As a volatile global energy market puts an increasing strain on foreign currency reserves, the Bangladesh Petroleum Corporation says the ‘sluggishness’ of banks in opening letters of credit and clearing past transactions could hinder fuel imports.
But the lending institutions maintain that they are doing ‘everything in their power’ to facilitate energy imports amid the ongoing crisis triggered by the war in Ukraine.
Against the backdrop of a rapidly rising dollar, the wariness of banks to process foreign-exchange transactions is starting to weigh upon the BPC.
“Banks are holding off on opening LCs because of the dollar crisis. Sometimes, they are only making partial payments. Things that were previously done in a day now take up to seven days,” said BPC Chairman ABM Azad.
If the situation persists, he fears the trust of suppliers may erode, which in turn could destabilise the country’s energy security.
The lion’s share of the BPC’s LC transactions is conducted by public banks, namely Sonali, Agrani, Rupali and Janata Bank. However, owing to the massive liabilities involved in fuel imports, the BPC also opens LCs at privately-run institutions such as Islamic Bank Bangladesh, One Bank and Eastern Bank.
But a BPC official said the problems relating to LCs currently extend to both public and private banks. Sonali and Agrani Bank in particular are reluctant to open LCs.
However, the heads of the two state-owned banks say it’s business as usual for them as they continue to manage the process of opening LCs and settling liabilities. These two banks oversee the bulk of the BPC’s transactions and maintain that they are in regular contact with the agency.
Bangladesh mainly buys crude oil from Saudi Aramco and Abu Dhabi National Oil Company.
Refined oil is shipped by eight companies based in Kuwait, Malaysia, the United Arab Emirates, China, Indonesia, Thailand and India.
Banks open and conduct LC transactions with these companies on behalf of BPC. An official at the agency said 10 LCs were opened in July. Five more applications are pending at different banks.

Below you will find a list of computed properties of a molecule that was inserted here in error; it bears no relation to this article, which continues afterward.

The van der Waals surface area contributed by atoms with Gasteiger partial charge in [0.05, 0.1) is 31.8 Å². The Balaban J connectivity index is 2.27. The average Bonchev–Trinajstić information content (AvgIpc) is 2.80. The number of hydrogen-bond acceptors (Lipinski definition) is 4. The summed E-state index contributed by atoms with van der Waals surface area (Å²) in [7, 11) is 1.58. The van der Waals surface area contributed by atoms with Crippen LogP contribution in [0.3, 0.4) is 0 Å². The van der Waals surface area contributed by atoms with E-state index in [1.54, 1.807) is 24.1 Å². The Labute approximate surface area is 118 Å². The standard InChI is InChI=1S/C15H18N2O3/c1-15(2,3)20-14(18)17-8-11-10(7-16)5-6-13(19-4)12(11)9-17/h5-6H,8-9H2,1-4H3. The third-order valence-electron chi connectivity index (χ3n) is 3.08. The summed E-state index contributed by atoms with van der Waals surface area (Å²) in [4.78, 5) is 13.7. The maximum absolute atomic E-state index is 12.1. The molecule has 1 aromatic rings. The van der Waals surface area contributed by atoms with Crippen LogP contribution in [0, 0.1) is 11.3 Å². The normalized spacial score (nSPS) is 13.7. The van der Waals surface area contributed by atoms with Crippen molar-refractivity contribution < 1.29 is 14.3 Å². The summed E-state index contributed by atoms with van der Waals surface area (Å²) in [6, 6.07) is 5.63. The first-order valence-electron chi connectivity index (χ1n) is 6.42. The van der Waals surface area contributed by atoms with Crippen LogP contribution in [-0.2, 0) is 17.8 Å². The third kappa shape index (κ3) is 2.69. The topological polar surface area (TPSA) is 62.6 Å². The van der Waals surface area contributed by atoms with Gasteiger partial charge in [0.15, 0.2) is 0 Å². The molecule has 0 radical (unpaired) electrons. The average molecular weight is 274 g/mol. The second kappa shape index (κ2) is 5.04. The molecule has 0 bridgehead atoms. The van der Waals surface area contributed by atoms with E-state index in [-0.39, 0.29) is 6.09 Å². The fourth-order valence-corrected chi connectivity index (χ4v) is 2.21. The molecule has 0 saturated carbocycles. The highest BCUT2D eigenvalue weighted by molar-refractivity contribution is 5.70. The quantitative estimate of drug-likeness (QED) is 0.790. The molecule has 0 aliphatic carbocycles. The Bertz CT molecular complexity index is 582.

The BPC is planning to open 16 LCs in August and will start the application process on Wednesday, according to the official.
Despite the mounting pressure on foreign reserves, Serajul Islam, executive director of Bangladesh Bank, says fuel imports remain a priority. “The central bank is supplying dollars in accordance with the demand of banks. In this regard, banks are also being asked to source dollars. The central bank also has to be mindful of the foreign exchange reserves.”
“Bangladesh has no import duty arrears. We’ve earned a good reputation for repaying debts,” he added.
The banking sector, which has been struggling to meet the growing demand for dollars in recent months, is now more cautious than ever when it comes to imports. The central bank has also taken steps to shore up the forex reserves.
Bankers and importers say that demand for dollars cannot be met even after dipping into the forex reserves. The taka has continued to depreciate against the dollar and its effects are being felt across the board.
ENERGY DIVISION CONCERNED
Russia’s invasion of Ukraine has thrown the global energy market into turmoil, just as it was showing signs of recovery from the COVID-19 pandemic. And the BPC has been feeling the heat.
While government subsidies have gone up to offset the losses, the rising prices of fuel have also resulted in the rollback of the country’s power production.
Imports account for almost all of Bangladesh’s fuel oil stock, on which, 90 percent of the transport sector and 34 percent of power generation are dependent. On the other hand, the government has also reduced the number of LNG purchases due to the increase in prices.